One of the committees in the Knesset is the Committee for Public Petitions. It was established several years ago as a means of resolving a coalition dispute. Since then, constant efforts have been made to eliminate the committee under the guise of cutting government spending. At the beginning of the Twentieth Knesset, Yisroel Eichler announced that he would not vote in favor of the government unless he was given the chairmanship of the committee. This position hadn’t exactly been promised to UTJ in the negotiations, and Eichler’s colleagues were surprised and even hesitant at his position. The coalition, as everyone knows, rests on a single vote, and Netanyahu himself ultimately gave the order for Eichler to be given the chairmanship. Thus, Eichler scored a double victory: The committee was not disbanded, and he himself was placed at its head. This is fitting for him, since Eichler is supremely dedicated to aiding the average “little” citizen. The other chareidi Knesset members who headed this committee in the past have used it to solve numerous problems facing the chareidi public, such as issues with public transportation and the bus companies’ attitudes toward their passengers, as well as issues affecting the country as a whole, such as the exploitative practices of cellular phone companies.

It is interesting that all the chairmen of the committee to this day have been from Shas or UTJ.

“That is true, aside from the two terrible years of the Lapid government. At that time, Adi Kol from Yesh Atid chaired the committee. I am now reviewing the committee’s sessions from her time, and I see that things were very different, although I don’t want to go into detail about that. All of the chareidi chairmen of the committee were united by their involvement in the problems of Klal Yisroel as a whole. They didn’t single out their own constituencies for assistance.”

It was very uncharacteristic of you to fight for the chairmanship of the committee. Were there plans for someone else to take over or did the government want to eliminate the committee altogether?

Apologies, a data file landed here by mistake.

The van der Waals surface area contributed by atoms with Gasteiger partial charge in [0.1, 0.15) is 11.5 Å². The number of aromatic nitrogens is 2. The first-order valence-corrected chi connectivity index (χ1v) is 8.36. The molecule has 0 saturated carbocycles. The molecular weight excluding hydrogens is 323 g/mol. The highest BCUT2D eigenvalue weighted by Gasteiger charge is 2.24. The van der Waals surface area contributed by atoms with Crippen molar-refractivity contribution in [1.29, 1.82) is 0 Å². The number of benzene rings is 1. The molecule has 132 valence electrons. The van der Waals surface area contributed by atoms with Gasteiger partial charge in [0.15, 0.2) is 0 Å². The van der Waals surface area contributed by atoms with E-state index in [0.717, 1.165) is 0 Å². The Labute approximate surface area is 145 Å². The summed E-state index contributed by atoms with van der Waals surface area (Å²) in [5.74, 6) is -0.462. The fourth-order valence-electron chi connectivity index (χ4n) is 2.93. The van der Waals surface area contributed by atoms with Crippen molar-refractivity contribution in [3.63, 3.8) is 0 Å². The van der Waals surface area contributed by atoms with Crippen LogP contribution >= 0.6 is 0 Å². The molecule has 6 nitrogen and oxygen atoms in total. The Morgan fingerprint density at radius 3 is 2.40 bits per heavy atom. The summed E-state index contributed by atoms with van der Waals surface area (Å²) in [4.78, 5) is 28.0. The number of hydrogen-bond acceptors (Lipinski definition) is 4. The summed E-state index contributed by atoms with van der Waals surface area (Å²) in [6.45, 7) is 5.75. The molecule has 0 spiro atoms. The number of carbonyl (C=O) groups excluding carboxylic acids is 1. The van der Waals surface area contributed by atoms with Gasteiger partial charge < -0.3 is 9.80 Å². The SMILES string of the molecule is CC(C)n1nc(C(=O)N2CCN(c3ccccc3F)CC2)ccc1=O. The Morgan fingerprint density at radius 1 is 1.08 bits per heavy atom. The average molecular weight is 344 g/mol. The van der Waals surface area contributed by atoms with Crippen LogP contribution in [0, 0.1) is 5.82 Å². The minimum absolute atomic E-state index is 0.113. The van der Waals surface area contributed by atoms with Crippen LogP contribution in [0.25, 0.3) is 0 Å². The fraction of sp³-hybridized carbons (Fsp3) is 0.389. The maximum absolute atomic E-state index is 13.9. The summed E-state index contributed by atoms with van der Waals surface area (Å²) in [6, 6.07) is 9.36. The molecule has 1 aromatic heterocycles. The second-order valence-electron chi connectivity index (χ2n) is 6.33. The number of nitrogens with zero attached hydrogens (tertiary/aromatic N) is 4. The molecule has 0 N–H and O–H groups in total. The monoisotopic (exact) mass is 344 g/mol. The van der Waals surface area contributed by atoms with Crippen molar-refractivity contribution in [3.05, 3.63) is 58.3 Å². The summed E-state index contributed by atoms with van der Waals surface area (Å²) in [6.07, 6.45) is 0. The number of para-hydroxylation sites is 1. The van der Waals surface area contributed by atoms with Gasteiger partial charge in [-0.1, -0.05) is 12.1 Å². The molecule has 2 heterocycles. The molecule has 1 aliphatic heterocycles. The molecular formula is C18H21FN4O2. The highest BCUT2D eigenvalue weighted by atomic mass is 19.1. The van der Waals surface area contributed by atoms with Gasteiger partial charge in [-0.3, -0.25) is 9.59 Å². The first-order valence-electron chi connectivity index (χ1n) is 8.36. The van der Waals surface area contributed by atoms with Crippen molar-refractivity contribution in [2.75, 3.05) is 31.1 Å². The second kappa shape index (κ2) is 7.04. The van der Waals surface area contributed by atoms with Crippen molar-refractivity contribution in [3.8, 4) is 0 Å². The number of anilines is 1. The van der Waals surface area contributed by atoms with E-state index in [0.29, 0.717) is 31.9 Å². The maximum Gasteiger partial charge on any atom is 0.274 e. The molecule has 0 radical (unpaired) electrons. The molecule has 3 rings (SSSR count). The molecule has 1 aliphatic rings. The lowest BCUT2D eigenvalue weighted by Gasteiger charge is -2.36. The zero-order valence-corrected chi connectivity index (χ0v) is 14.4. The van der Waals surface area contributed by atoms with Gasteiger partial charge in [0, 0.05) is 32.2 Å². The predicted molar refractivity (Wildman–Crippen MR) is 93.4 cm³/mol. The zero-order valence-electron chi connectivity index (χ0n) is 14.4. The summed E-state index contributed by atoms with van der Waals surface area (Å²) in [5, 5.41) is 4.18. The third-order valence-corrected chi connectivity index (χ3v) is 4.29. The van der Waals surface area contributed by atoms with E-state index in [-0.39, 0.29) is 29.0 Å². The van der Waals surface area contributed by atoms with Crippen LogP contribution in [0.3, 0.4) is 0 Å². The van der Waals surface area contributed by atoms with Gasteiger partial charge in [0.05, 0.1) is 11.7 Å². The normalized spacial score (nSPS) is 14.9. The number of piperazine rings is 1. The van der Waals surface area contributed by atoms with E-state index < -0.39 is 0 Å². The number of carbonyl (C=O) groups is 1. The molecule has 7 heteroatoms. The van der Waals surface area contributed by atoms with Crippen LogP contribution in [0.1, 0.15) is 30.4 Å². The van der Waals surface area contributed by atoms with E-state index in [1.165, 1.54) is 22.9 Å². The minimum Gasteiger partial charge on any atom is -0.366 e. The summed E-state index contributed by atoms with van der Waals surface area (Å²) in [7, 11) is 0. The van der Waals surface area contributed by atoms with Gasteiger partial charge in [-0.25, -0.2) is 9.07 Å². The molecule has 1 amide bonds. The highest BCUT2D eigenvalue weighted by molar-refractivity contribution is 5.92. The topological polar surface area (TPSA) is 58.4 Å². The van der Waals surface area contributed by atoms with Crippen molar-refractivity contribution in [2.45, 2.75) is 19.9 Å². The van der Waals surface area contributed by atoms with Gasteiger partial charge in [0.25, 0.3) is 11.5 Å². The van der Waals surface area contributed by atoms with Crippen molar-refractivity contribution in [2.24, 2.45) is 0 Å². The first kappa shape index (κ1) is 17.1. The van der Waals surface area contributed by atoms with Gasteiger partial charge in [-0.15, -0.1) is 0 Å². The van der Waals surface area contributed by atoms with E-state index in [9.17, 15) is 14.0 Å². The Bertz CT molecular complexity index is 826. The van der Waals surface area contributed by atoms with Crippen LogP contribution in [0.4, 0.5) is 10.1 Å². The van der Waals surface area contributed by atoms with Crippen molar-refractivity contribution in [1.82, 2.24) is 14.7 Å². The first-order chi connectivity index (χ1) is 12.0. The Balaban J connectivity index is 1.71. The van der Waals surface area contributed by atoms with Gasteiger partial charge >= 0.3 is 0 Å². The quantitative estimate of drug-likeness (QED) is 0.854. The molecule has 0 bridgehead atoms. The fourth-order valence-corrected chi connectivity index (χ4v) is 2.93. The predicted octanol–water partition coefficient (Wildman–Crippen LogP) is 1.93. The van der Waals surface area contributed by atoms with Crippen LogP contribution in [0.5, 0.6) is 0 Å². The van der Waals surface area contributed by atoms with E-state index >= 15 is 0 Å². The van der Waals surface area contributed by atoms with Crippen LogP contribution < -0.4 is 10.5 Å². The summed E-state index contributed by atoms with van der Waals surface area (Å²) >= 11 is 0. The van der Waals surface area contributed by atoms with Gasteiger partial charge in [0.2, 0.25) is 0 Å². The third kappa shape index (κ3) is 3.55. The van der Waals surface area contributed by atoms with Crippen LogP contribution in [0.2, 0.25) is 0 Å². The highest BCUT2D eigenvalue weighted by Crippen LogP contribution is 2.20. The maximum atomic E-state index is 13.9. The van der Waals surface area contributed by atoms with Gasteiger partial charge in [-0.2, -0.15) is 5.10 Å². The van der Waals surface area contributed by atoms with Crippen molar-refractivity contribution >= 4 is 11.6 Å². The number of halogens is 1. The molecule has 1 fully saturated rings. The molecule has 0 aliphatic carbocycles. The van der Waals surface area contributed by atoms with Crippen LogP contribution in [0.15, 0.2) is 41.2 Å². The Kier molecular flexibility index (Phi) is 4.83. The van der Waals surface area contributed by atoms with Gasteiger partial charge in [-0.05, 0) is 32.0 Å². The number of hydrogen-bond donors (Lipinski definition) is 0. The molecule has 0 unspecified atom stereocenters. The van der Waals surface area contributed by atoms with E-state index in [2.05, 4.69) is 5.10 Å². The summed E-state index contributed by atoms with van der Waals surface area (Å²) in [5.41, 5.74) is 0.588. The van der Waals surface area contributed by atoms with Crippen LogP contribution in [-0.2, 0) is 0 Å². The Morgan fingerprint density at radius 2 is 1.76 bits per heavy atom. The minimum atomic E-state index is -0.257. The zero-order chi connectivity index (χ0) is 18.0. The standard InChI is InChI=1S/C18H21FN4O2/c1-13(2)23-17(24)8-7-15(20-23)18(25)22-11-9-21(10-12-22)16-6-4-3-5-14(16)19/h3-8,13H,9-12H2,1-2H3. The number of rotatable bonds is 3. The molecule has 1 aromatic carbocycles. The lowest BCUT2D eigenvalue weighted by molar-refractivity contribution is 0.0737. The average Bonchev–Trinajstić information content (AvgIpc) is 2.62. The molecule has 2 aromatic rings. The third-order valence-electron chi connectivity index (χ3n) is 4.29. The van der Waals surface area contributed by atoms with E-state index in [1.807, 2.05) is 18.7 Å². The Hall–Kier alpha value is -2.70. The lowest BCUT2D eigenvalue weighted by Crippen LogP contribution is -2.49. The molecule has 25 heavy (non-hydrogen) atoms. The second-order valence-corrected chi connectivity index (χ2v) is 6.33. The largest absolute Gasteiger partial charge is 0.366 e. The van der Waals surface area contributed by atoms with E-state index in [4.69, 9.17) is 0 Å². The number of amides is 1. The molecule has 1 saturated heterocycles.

“They wanted to eliminate it. Actually, Reuven Rivlin wanted to disband the committee when he was the Speaker of the Knesset, before he became president. In any event, even if they hadn’t wanted to disband the committee, they certainly weren’t planning to make me the chairman.”

So what was your ultimatum? That they wouldn’t disband the committee or that you would be the chairman?

“I demanded to be made the chairman, but that meant, by definition, that the committee would have to continue operating.”

This committee has the same standing as any other committee?

“Not exactly. There is one difference: The committee has to be reestablished at the beginning of every term. It isn’t a statutory committee.

“On that note, I had an interesting interaction with the Knesset legal advisor about the committee’s status. Two weeks ago, I got a law passed that says that the government can no longer threaten people who don’t agree to fill out census questionnaires. Until now, it was a criminal offense not to fill out the questionnaires of the Central Bureau of Statistics. Young students would show up at the doors of elderly people, hand them forms to fill out, and tell them that they would be coming back a few days later to collect the forms, and if the questions weren’t answered, they would be taken to jail… I received government support for the bill, and after its initial approval, it was sent to a committee to be prepared for the next stage. I asked for the bill to be sent to the Committee for Public Petitions, which is under my aegis. I argued that it belonged in this committee because it deals with imposing criminal sanctions on ordinary citizens. The legal advisor went berserk when I said that. It is possible that someone instigated him. He was opposed to the idea. I said to him, ‘You know my attitude about legal advisors. Your job is to tell me if something is legal or illegal, or if the committee has authority on a certain subject. That is all.’ He admitted that the committee has the same authority as any other committee, but he argued that this had the potential to go too far. While the Economy Committee is limited to economic matters, the Education Committee is limited to education, and the Health Committee is limited to health issues, I would be able to use the Public Petitions Committee to deal with any law I chose. He told me outright, ‘It’s one thing for your committee to hold discussions on any subject, but if you get involved in legislation, it will become a circus!’”